In 2019 the Swiss watch Manufacture Girard-Perregaux unveils Quasar, revealing a new dimension of this iconic Tourbillon with three bridges movement.
This timepiece is named after the most brilliant of astronomical entities, the quasar. Thus illuminated, this tourbillon with its contemporary spirit enters the light spectrum with a case entirely made of transparent sapphire crystal.
Through these crystalline walls, Calibre GP09400-1035 reveals its openworked construction much like a star viewed with a telescope. This Haute Horlogerie movement draws the eye like a black hole and explodes with light.
Quasar embodies a natural application of the four principles governing the Girard-Perregaux universe. The first is the 1884 patent for three gold bridges visible on the dial side, the unique signature of the Maison. The second is the skeleton work hand-finished in the workshops of La Chaux-de-Fonds. The third is the 2015 birth of the Neo-Tourbillon with Three Bridges. The latter were neither straight nor made of gold, but instead arched, skeletonised and black. The fourth is the use of sapphire serving a function that is more technical than that of mere watch glasses. With the Laureato with Three Sapphire Bridges presented in 2007, crystal corundum had found its place in the very structure of a Fine Watchmaking calibre. These four vectors converge to create Quasar.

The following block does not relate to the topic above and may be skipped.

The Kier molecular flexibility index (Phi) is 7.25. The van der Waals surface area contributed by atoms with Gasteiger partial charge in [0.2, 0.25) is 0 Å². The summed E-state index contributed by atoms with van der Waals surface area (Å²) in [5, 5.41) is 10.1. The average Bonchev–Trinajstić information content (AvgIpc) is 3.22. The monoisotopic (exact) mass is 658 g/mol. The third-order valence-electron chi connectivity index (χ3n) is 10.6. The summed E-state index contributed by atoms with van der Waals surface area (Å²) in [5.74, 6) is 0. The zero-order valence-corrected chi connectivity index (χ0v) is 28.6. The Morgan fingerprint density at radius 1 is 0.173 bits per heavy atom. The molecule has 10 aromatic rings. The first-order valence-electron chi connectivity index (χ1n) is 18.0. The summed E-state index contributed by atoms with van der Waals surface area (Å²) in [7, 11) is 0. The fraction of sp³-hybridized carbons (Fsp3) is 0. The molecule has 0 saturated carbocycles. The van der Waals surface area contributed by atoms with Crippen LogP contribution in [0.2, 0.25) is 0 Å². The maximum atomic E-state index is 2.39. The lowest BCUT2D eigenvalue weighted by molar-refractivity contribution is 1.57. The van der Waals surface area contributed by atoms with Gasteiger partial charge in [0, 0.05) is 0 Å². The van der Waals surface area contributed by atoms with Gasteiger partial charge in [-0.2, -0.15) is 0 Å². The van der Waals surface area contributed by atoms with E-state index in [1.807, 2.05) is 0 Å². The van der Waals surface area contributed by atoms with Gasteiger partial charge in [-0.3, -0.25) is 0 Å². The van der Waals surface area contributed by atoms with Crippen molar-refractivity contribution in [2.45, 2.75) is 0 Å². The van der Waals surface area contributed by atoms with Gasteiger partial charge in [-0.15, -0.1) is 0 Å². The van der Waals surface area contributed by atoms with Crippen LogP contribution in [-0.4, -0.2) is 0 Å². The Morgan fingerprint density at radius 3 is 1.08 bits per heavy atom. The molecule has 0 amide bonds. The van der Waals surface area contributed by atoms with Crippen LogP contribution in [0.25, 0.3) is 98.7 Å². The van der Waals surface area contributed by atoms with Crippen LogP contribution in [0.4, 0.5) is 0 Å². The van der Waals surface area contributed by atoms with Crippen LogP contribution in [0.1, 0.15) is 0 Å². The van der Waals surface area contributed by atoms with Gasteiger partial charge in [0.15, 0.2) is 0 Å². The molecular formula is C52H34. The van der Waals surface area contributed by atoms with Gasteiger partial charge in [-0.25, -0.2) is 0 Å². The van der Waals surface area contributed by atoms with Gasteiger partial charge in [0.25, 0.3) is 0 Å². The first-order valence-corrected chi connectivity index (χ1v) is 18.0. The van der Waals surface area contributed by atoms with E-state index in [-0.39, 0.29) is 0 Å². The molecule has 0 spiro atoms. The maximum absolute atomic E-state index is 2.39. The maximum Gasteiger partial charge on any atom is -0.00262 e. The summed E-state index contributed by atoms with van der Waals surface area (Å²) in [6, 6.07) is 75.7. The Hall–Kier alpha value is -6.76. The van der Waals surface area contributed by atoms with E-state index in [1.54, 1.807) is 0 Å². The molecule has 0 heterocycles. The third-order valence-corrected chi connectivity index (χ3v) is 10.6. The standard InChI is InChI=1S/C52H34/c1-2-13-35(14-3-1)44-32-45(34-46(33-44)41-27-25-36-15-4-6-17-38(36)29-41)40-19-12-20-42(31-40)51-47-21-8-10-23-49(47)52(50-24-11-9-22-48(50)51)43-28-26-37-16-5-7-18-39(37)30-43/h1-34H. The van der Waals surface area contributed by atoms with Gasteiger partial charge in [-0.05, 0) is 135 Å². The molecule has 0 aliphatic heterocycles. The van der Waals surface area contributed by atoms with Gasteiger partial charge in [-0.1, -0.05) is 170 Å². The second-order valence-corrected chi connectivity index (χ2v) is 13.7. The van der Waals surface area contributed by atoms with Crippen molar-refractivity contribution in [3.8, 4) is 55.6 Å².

Fusion of matter and light
The 46 mm diameter Quasar case is entirely made of sapphire crystal. A chimney-style glass covers the movement bridges like a telluric dome. Its all-of-a-piece caseband features curving sides and angular lugs.
At nearly 3,000 degrees Kelvin, fundamental particles merge under the effect of an incandescent flow of oxygen and dihydrogen. It is from this process that sapphire crystal emerges. It is then cut, machined, drilled, domed and polished using tools made from the hardest material in the universe: diamond.
Calibre GP9400-1035 is a modified version of Calibre 9400, from which the mainplate has been removed. Almost as if this had created a vacuum, the movement finds itself in an almost weightless state. Only physically essential anchoring points remain, as if providing a demonstration of aerial technique.
The bridges visually contribute to Quasar's overall transparency effect. They are made of titanium, sandblasted and then blackened by a PVD treatment. Their shape is so complex in all three dimensions, composed of interior angles, arches, returns and overhangs, that machining them represents a true watchmaking feat.